A relatively minor nation, over a relatively short period of time, through extremely bold actions, started something that sent the world on a trajectory which brought us to the world we live in today.
I just finished the book Conquerors, which tells the story of the rise of the first global empire of the Portuguese.
Conquerors: How Portugal Forged the First Global Empire
In Empires of the Sea and City of Fortune, New York Times bestselling author Roger Crowley established himself as our…
It’s hard to be brief and also give a sweeping characterization of what happened during this period, in part, due to sensitivities due to the victims of the murderous and oppressive process. That sensitivity must, nonetheless, be balanced with a sense of awe of the scope of what they did, the risks involved, and the will they showed against constant mortal peril. Above all, historical contextualization is important, and the medieval background formed their decision-making. My modern mind often finds their decisions outrageous and horrifying.
Key Facts that Revised my Thinking
I have a certain mythology of my own that I must overcome when reading about this period of history. I had a US education where we had a confused “celebration” of Columbus Day, complicated by juvenile feelings of sympathy toward the native populations. But we also maintained several non-obvious biases regarding tiny details. Some of these had some truth regarding the Spanish Empire, but the early Spanish Empire was arguably less important in the global sense than Portugal. For me, this book contained a great amount of uncharted intellectual territory.
Causalities Levels were Borderline Suicidal
Journeys very often made it back with nothing but a fraction of the crew (and often ships) that departed. People on the ship lived under the constant threat of death, and those in command, amidst this social environment, had to make decisions that balanced sailor’s lives against their objectives.
War Technology Really Really Mattered
I have been sobering up a more realistic picture of Cortez, due to other books I’ve been reading. This guy had dozens of soldiers and seemed to have a baffling confidence in their ability to face an entrenched empire that could call upon forces of 1,000s. Part of this is some kind of extinct mercenary culture and way-of-thinking that I surely don’t understand. But another part was obviously the cannons.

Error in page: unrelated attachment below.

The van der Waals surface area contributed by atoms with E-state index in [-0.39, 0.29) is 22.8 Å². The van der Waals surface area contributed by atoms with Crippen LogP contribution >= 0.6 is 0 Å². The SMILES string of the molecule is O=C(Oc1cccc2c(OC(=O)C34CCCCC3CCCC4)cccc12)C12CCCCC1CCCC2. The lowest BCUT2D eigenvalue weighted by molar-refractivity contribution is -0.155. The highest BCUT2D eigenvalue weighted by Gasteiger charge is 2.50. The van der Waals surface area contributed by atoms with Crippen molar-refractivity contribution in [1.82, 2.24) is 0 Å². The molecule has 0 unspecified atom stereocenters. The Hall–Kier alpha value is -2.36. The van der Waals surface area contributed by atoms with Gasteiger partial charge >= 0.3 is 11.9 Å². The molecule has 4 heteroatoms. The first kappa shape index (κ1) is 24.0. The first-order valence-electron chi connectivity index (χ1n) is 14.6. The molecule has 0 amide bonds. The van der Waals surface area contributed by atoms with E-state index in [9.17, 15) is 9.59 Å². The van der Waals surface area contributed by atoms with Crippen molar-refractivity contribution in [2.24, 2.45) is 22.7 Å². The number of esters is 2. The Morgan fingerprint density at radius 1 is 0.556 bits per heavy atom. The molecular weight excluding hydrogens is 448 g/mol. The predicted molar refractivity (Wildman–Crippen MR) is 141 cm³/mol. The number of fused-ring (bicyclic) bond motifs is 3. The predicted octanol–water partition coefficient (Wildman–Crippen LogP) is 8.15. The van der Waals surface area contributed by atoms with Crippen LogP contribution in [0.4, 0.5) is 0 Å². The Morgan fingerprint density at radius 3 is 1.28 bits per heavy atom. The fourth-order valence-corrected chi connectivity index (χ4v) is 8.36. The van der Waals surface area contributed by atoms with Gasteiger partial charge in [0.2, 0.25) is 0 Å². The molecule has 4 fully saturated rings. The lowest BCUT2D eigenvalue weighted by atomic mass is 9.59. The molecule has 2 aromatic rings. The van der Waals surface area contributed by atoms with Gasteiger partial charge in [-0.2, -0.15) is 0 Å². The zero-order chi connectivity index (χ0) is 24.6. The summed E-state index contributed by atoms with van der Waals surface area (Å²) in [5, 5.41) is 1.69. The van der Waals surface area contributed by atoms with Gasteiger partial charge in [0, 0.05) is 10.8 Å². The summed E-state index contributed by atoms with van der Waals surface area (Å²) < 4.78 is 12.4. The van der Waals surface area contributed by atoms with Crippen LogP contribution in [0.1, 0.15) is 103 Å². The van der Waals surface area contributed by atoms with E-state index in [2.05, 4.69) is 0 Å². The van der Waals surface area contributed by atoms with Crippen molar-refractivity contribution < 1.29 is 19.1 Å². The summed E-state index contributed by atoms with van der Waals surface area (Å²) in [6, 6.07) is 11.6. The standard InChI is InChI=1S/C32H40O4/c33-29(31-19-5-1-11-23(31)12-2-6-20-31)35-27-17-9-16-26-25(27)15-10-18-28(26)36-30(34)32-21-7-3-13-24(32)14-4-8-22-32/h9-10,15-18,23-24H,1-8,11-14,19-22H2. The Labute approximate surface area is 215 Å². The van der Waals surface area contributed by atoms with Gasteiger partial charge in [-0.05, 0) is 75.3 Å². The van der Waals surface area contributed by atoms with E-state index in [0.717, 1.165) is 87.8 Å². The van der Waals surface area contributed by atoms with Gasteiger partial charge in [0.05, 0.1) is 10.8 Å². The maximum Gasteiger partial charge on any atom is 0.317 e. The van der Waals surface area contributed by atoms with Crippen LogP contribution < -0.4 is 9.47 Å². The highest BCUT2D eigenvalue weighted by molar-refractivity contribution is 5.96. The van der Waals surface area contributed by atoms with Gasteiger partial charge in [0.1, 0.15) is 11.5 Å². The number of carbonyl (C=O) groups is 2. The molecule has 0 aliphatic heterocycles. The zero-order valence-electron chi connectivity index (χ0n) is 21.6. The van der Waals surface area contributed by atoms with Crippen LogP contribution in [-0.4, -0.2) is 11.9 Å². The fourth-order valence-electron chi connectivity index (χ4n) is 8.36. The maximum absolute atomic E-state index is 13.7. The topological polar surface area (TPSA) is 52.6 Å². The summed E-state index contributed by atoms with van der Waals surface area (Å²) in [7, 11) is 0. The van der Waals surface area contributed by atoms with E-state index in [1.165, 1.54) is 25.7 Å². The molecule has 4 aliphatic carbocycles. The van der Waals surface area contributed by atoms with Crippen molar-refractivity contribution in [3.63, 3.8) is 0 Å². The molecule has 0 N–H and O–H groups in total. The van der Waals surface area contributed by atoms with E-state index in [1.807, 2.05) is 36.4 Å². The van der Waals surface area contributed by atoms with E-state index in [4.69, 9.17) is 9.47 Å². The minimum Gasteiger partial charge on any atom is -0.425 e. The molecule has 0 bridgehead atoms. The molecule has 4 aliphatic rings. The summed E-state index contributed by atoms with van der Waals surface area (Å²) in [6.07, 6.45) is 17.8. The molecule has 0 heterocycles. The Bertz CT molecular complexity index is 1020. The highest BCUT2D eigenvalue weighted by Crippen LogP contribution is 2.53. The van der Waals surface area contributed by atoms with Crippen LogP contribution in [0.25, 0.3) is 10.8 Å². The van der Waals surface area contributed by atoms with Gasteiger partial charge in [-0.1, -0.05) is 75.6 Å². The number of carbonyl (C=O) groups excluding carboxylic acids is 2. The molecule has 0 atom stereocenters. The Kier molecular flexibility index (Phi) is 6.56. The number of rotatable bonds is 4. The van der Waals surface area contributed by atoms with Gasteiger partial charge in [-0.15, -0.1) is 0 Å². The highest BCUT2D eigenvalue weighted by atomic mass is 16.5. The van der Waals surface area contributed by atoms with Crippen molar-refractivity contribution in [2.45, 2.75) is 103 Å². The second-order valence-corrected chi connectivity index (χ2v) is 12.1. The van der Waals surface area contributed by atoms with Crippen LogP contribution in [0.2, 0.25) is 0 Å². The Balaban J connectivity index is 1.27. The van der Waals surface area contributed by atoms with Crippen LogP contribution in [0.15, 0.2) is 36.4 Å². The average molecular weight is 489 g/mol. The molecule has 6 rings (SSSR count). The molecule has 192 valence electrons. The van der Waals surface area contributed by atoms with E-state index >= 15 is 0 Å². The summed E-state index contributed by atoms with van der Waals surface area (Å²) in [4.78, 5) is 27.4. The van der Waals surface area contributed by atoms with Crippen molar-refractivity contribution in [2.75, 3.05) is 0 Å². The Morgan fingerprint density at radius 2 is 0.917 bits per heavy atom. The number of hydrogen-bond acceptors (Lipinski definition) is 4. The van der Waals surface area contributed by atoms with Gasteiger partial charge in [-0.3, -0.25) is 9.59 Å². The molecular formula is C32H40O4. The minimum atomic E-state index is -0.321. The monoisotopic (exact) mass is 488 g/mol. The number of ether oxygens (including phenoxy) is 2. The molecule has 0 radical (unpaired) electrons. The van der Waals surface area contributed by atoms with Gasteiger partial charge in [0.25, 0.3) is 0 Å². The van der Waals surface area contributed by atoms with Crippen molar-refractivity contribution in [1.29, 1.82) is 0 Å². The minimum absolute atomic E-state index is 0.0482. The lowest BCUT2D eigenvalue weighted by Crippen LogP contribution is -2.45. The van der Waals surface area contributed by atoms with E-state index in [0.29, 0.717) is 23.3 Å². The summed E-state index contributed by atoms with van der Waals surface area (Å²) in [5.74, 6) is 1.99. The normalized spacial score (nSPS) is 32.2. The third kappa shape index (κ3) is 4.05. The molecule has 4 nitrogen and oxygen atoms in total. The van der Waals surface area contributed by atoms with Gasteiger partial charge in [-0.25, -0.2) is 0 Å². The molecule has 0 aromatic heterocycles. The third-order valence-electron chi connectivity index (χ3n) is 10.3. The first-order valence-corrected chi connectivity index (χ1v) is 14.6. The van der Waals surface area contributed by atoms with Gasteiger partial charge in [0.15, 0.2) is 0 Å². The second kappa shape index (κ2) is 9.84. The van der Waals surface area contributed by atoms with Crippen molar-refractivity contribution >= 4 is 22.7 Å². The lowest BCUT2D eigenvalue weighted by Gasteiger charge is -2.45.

The Portuguese, unlike the Spanish, were almost always walking into relatively well-developed (and defended) trade areas. They just didn’t seem to care. Engagement after engagement, they learned more and more to rely upon (and make assumptions based on) their technological edge… with ship-mounted cannons mostly. Although, there was more war-related technology from Europe that mattered.
These capabilities were genuinely superior, and often completely unknown, to the native rulers that they were facing. I don’t yet have a firm grasp on the context of this. China was focused inward during this period, and somehow Europe was quickly advancing, even if starting from a more primitive position. Even more important was the fact that the new tech had political implications — which further funded its advancement.
The political reality of the nation of Portugal when they stumbled and marauded their way into the Indian Ocean was vastly different from that of China which had sent even more (initially at least) expeditions into that area. The Portuguese explorers were there on borrowed time. They had to produce for country, for glory, and for riches.
The Process was Incremental, Punctuated by Big Gambles